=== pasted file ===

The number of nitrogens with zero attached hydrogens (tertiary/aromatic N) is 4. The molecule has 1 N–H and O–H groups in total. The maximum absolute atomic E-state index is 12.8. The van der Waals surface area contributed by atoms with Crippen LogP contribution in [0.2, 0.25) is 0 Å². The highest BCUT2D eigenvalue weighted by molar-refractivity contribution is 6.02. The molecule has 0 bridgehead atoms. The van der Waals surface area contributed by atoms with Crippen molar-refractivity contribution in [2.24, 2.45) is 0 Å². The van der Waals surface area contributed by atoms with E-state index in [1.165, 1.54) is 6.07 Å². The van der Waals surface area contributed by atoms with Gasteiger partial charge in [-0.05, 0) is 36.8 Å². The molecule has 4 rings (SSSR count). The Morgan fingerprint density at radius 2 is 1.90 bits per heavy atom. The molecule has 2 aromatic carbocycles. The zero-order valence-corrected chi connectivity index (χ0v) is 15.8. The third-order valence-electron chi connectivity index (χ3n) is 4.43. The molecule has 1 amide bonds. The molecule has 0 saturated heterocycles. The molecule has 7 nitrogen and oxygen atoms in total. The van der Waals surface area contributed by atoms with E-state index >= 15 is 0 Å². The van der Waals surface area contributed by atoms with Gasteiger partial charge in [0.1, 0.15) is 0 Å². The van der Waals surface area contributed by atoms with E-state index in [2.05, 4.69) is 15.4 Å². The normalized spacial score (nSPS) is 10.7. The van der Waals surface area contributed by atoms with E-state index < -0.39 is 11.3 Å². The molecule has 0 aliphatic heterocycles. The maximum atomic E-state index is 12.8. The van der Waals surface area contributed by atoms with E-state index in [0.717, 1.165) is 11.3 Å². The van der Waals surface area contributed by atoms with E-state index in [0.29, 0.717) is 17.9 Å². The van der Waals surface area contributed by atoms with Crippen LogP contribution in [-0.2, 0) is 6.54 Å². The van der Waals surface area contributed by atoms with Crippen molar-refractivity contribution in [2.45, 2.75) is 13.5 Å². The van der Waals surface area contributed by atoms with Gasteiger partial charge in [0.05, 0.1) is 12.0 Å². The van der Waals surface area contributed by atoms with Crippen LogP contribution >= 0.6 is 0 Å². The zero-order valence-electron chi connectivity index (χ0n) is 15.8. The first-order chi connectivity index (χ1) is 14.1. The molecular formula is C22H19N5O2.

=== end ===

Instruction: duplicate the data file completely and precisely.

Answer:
The number of nitrogens with zero attached hydrogens (tertiary/aromatic N) is 4. The molecule has 1 N–H and O–H groups in total. The maximum absolute atomic E-state index is 12.8. The van der Waals surface area contributed by atoms with Crippen LogP contribution in [0.2, 0.25) is 0 Å². The highest BCUT2D eigenvalue weighted by molar-refractivity contribution is 6.02. The molecule has 0 bridgehead atoms. The van der Waals surface area contributed by atoms with Crippen molar-refractivity contribution in [2.24, 2.45) is 0 Å². The van der Waals surface area contributed by atoms with E-state index in [1.165, 1.54) is 6.07 Å². The van der Waals surface area contributed by atoms with Gasteiger partial charge in [-0.05, 0) is 36.8 Å². The molecule has 4 rings (SSSR count). The Morgan fingerprint density at radius 2 is 1.90 bits per heavy atom. The molecule has 2 aromatic carbocycles. The zero-order valence-corrected chi connectivity index (χ0v) is 15.8. The third-order valence-electron chi connectivity index (χ3n) is 4.43. The molecule has 1 amide bonds. The molecule has 0 saturated heterocycles. The molecule has 7 nitrogen and oxygen atoms in total. The van der Waals surface area contributed by atoms with E-state index >= 15 is 0 Å². The van der Waals surface area contributed by atoms with Gasteiger partial charge in [0.1, 0.15) is 0 Å². The van der Waals surface area contributed by atoms with E-state index in [2.05, 4.69) is 15.4 Å². The normalized spacial score (nSPS) is 10.7. The van der Waals surface area contributed by atoms with E-state index < -0.39 is 11.3 Å². The molecule has 0 aliphatic heterocycles. The maximum atomic E-state index is 12.8. The van der Waals surface area contributed by atoms with E-state index in [0.717, 1.165) is 11.3 Å². The van der Waals surface area contributed by atoms with E-state index in [0.29, 0.717) is 17.9 Å². The van der Waals surface area contributed by atoms with Crippen LogP contribution in [-0.2, 0) is 6.54 Å². The van der Waals surface area contributed by atoms with Crippen molar-refractivity contribution in [2.45, 2.75) is 13.5 Å². The van der Waals surface area contributed by atoms with Gasteiger partial charge in [0.05, 0.1) is 12.0 Å². The van der Waals surface area contributed by atoms with Crippen LogP contribution >= 0.6 is 0 Å². The zero-order valence-electron chi connectivity index (χ0n) is 15.8. The first-order chi connectivity index (χ1) is 14.1. The molecular formula is C22H19N5O2.